Muscle ID and Function
The soleus runs beneath the gastrocnemius, which is the rounded muscle at the back of your lower leg -- the bulk of your calf. The soleus is smaller and flatter, originates on portions of the tibia and fibula and inserts into the Achilles tendon at the calcaneous. The soleus engages when you flex your ankle and point your toes. It can't, however, fully contract unless your leg is bent, according to ACSM personal trainer Christopher Ball. Because of this, exercises in a seated position will be most effective in working the soleus.
The seated calf raise is one of the best exercises for working the soleus, according to Ball. Without sophisticated gym equipment, you simply sit tall on a sturdy chair or workout bench, put the balls of your feet on an aerobic step, then raise and lower your heels. For more resistance you can hold dumbbells, a barbell or weight plate on the top of your thighs. This exercise can also be done one leg at a time.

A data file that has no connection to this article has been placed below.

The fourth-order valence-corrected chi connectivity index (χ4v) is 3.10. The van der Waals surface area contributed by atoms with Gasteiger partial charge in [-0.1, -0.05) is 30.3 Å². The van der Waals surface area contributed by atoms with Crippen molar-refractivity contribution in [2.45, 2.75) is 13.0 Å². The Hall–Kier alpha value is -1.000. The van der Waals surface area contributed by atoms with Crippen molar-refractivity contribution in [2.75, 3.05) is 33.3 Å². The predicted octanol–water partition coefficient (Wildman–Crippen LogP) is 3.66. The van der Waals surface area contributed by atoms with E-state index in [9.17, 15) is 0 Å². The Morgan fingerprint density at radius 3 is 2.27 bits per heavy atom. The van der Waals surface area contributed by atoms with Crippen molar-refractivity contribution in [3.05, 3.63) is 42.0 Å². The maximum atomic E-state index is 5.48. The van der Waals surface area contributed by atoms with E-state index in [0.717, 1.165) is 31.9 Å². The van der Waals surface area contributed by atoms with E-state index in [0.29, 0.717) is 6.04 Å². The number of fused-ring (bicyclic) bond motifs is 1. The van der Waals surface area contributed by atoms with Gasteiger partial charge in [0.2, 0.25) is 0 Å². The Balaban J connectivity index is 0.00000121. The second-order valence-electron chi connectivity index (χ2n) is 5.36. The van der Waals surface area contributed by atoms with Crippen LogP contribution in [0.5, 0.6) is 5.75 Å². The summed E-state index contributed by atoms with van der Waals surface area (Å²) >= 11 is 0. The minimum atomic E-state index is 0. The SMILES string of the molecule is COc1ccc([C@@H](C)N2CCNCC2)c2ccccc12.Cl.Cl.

Most gyms offer a number of machines designed to work your calves in a seated position. The seated calf raise machine is commonly used to perform the seated calf raise, typically using weight plates or a weight stack for resistance. A Smith machine, which has a barbell that slides vertically up and down within metal rails, is another option for performing seated barbell calf raises. Other selectorized weight stack machines require you to sit in a slightly reclined position to perform bent-knee calf extensions to target the soleus. With this exercise you basically extend your ankles, push pedals forward against the resistance, then reverse the movement.
The soleus is made up of primarily type 1 slow twitch muscle fibers, according to Mike Behnken, NASM certified personal trainer. This type of muscle responds well to high rep sets under moderate tension for a long period of time. For maximum benefit, Ball recommends you perform sets with a high number of reps at a slow pace -- 30 seconds per rep -- using a full range of motion until fatigued.